But back to those masked men and women. It’s unsettling, at minimum, to see police as the progressive foes of racists when today’s headlines are full of white-on-black shootings by officers. “Watchmen” doesn’t delve much into how this alternative world could have become so reverse-polarized, other than the election of what sounds like a P.C. administration out of an alt-right persecution fantasy.
The show’s image of the Redford era (guns are heavily regulated, even for the police) doesn’t seem like a political statement so much as a device, a means of script-flipping. “Watchmen” works hard to hammer home that racism is bad, but doesn’t look deeply into how it works. Its early hours substitute for this by tossing out a lot of explosive signifiers — hoods and nooses, alongside the franchise’s trademark watches and smiley faces. You could read anything into this Rorschach.
It’s as if Lindelof, who dared the wrath of the internet with the “Lost” finale and pushed his adaptation of “The Leftovers” into surreal transcendence, wasn’t content merely with the risk of disappointing a landmark comic’s fervid fan base — he had to throw in America’s stain of racism as well. He’s a free-solo climber of pop entertainment, unsatisfied unless he’s staring down the possibility of a thousand-foot plummet.
Is his “Watchmen” thrilling? Abundantly. Funny? Riotously. Inventive and surprising? Like a magician with a thousand hats and rabbits. (Try to resist the action set-piece in the pilot, directed by Nicole Kassell, involving flying machines and a firefight in a cattle field.)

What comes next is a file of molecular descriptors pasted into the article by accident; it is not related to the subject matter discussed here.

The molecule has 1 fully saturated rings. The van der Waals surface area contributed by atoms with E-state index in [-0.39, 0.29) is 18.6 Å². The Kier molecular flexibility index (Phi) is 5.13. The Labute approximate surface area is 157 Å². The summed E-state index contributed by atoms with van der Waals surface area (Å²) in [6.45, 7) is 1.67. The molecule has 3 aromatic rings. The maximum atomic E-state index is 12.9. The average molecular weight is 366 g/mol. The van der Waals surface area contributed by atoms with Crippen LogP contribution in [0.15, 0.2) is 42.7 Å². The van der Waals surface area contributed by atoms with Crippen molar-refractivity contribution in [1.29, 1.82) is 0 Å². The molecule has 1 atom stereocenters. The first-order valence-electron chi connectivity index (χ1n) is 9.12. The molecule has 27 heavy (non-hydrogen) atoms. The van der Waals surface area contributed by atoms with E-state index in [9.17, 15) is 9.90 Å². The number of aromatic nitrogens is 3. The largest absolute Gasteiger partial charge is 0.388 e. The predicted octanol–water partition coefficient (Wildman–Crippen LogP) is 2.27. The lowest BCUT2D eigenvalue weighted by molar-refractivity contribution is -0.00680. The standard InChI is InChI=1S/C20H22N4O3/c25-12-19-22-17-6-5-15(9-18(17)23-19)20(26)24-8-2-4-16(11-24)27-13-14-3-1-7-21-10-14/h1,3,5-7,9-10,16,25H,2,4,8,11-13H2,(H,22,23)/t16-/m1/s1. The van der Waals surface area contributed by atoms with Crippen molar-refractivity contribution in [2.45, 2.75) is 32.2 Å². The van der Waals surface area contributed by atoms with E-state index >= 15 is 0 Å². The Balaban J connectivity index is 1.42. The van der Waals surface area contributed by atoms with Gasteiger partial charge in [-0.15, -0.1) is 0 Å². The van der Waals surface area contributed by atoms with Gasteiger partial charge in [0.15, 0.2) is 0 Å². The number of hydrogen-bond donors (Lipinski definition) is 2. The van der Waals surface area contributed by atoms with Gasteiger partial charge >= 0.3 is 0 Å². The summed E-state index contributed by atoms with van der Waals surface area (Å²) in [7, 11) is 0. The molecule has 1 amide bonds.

Lindelof’s superpowers get put to full use here: the disorienting cold open, the clever and poignant twist, the pop-culture hyperliteracy. His world is like a superhero “Leftovers,” in which characters are left to muddle ahead after staggering events. (Dr. Manhattan has decamped to Mars, meaning, essentially, that people know that God is real and that he no longer cares.)
Some of the most delightful moments are the droll, creepy interludes with the dotty Veidt (Jeremy Irons), isolated on a country estate where he experiments with and on his retainers. (The show’s publicity has cheekily treated his identity as a spoiler. It is not.) Two-thirds into the nine-episode season, I still don’t know how he fits in this new story. Nor do I care. His scenes do something more important, which is to convince you that this is a mystifying world you want to spend time in.
In the first five episodes, “Watchmen” feels more loose and comfortable the farther it gets from the racial-history marker it sets down in its opening minutes. It doesn’t deeply reckon with the implications of the Tulsa massacre until the sixth, written by Lindelof and Cord Jefferson.
But that hour (the last screened for critics) is a wallop, synthesizing past and alt-present in a stylistic tour de force. It reframes the mythology and symbolism of Moore’s “Watchmen” unsettlingly — but not, I think, flippantly — into racial commentary, in such a way that you might think that the original story was intended to grow into this all along.
I’m still not sure Lindelof is wholly in control of the subject. But he earns the chance to show that he has a thought-through long game, that he’s working with something more than magic dust and good intentions.
“Watchmen” is a big, audacious swing. It asks, Which is more outlandish and dystopian: an America in which the Tulsa atrocity is being paid for and fought over nearly a century later? Or the one we live in, where it is barely remembered and taught?
If the series can sustain and deepen its commitment to this idea, it can be not just a great entertainment but also one invested with great power. But as someone from another comic-book universe once said, with great power comes great responsibility.